How many Batman books is too many Batman books? Depending on who you ask there ain’t no such thing! We try to stay up on what’s going on at DC, but we can’t always dig deep into every issue. The solution? Our weekly round-up of titles coming out of DC Comics. Today, we’re discussing Action Comics 963, All-Star Batman 2, Detective Comics 940, The Flash 6, New Super-Man 3 and Wonder Woman 6. Also, we’ll be discussing Gotham Academy Second Semester 1 on Friday and Superwoman 2 on Monday, so come back for those! As always, this article containers SPOILERS.
Action Comics 963
Drew: The thing that is often missing from Nature vs. Nurture debates is the acknowledgement that however our genes may affect our personalities, those traits are reinforced by the world around us. That is, a person who is rewarded for being smart will pride themselves on being smart, and work hard to maintain that title. You can replace “smart” with “athletic” or “funny” or any other descriptor, and the statement would be true. So what if you didn’t have the one character trait that most defined you? That’s the Clark Kent we’re introduced to in Action Comics 963 — one who was never Superman, and thus was never the character we know as “Clark Kent.”
That concept is complicated a bit by the fact that Clark Kent as we know him was essentially an act Superman put on to disguise himself. He wasn’t actually the clumsy, flaky, nearsighted goofus we know. Even the deeper personality traits we associate with Clark Kent — his sense of duty, responsibility, and knowing right from wrong — are arguably lessons that were impressed on him because of his abilities. Clark Kent wouldn’t be the character we know if he hadn’t wrestled with defining a moral use of his powers, a philosophical quandary that wouldn’t come up if he never had superpowers in the first place. All of which leaves Clark Kent as more or less a blank slate. Curiously, he launches pretty much straight into action mode:
I guess, in the absence of superpowers, Clark Kent becomes a reckless “journalist,” prone to committing numerous assaults as he sniffs out a good story. Which is to say: it rings a little false to me. Anybody who behaves like this would be in prison, not a newsroom. BUT, as Clark points out, this maybe is the kind of thing Lois Lane pulls all the time. Maybe believing that this is what journalists do is just part of the suspension of disbelief of this series. In that case, writer Dan Jurgens seems to be poising Clark Kent as the Lois Lane to Lois Lane’s new Superwoman. That is: he’ll be the one getting into impossibly dangerous situations in pursuit of a story, and she’ll have to rush in and save him. That gender-swap might lend some freshness to the formula, but if this issue is any indication, I’m not sure I have the palate for Clark’s new penchant for battery. Maybe Superman can teach him some of those morals he never bothered learning?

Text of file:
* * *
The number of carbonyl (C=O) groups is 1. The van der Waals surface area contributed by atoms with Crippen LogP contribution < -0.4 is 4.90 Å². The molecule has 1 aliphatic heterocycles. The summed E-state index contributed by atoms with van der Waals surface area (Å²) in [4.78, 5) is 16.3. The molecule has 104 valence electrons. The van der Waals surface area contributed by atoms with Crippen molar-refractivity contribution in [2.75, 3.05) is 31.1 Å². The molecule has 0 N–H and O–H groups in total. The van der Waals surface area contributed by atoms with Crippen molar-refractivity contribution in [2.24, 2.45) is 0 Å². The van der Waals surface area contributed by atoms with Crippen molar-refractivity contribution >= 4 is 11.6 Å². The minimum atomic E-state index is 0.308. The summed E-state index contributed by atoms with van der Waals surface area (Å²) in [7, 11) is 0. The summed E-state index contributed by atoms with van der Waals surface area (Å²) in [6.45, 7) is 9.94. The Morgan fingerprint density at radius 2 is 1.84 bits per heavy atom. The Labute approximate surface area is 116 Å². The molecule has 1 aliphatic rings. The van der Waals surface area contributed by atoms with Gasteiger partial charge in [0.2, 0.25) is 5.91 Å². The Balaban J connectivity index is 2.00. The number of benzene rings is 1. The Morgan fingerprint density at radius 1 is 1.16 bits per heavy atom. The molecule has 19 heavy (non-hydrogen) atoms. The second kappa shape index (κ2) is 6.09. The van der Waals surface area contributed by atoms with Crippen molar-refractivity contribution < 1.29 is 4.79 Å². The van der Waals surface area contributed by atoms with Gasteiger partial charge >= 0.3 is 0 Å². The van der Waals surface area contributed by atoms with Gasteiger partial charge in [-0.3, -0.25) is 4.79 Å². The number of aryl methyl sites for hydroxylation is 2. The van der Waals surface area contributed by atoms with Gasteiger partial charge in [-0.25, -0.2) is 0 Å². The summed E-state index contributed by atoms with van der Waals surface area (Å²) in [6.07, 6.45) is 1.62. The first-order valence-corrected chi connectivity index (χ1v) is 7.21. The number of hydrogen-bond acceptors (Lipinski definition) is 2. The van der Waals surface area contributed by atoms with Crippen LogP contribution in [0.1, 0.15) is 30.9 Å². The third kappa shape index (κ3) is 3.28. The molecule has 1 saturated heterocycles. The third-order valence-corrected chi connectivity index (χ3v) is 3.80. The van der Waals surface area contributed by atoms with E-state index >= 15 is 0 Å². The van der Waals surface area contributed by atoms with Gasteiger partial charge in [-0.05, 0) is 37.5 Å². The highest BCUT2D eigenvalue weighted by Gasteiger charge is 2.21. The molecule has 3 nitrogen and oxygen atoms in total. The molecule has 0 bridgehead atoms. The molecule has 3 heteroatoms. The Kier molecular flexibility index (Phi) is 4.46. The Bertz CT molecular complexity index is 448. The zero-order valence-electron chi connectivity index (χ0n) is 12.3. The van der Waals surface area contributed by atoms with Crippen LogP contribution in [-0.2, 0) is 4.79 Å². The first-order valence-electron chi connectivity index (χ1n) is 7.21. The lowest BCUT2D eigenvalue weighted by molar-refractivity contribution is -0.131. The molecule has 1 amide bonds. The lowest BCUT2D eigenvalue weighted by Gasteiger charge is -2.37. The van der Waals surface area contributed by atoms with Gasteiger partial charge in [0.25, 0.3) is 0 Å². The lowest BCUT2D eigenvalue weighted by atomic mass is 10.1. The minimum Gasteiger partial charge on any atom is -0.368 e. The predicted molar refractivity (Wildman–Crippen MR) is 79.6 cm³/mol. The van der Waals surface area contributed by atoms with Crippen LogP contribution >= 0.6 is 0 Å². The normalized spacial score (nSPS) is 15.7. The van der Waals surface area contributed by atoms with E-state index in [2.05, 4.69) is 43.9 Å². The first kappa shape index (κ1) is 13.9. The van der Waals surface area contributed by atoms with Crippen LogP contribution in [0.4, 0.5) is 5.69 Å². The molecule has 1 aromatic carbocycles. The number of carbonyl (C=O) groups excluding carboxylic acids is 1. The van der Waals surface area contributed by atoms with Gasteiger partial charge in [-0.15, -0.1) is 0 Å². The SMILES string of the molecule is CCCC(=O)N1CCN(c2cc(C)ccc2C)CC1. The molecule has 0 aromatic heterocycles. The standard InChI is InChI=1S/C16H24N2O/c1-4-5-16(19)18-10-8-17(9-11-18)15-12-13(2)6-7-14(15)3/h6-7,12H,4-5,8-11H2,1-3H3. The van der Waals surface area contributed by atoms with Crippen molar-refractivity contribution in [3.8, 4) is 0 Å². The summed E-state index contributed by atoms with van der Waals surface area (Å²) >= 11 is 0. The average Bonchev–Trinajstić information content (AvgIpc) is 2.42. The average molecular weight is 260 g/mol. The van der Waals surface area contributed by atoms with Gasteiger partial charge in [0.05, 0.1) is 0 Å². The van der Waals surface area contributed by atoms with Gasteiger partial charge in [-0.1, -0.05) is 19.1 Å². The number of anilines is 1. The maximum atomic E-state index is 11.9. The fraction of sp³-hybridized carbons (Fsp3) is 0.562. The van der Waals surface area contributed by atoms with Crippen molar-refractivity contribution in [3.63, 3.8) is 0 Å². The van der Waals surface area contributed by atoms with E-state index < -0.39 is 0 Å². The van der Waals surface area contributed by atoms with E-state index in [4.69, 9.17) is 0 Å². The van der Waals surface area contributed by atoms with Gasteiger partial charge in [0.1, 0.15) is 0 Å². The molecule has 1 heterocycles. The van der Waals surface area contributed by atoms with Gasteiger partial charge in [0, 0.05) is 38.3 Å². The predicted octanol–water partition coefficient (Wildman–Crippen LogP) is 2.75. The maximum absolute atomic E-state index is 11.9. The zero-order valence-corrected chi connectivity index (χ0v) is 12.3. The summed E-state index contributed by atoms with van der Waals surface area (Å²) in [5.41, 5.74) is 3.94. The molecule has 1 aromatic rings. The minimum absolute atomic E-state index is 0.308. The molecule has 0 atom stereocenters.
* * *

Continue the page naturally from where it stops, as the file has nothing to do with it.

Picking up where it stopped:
All-Star Batman 2
Michael: If you want proof that Scott Snyder still has the absolute best Batman game in town, look no further than All-Star Batman 2. Snyder and John Romita Jr. waste little to no time catching up readers on the premise and jump right back into the action of it. The second issue continues the “road movie” vibe that gives us a Batman comic that is equal parts comedic, intelligent and just hardcore cool. Snyder is the kind of Batman writer who constantly looks for new ways to innovate the tried and true Batman formula. In All-Star Batman 2 he and Romita take that philosophy and apply it to an iconic symbol of the batsuit itself: the bat ears.
Yes, yes, oh my god YES. The ears of Batman’s cowl have the ability to transform into bat shanks. This is such a well-executed sequence: just when I’m getting over my disbelief at that sheer awesomeness, Batman comes back at Two-Face with a goddamn quip about not hearing what he said. It’s a thing of beauty you guys. There’s an unapologetic jackassery about this Batman that I can’t get enough of – he’s the straight man in a world of fools and he don’t suffer no fools.
There are ten bat villains in this book and it’s amazing that it doesn’t seem like too much. The movement of this book is on point, you definitely get your money. And the specific Two-Face psychology described here is something that I’m not quite sure we’ve seen before; which makes future chapters of All-Star Batman all the more exciting.
Detective Comics 940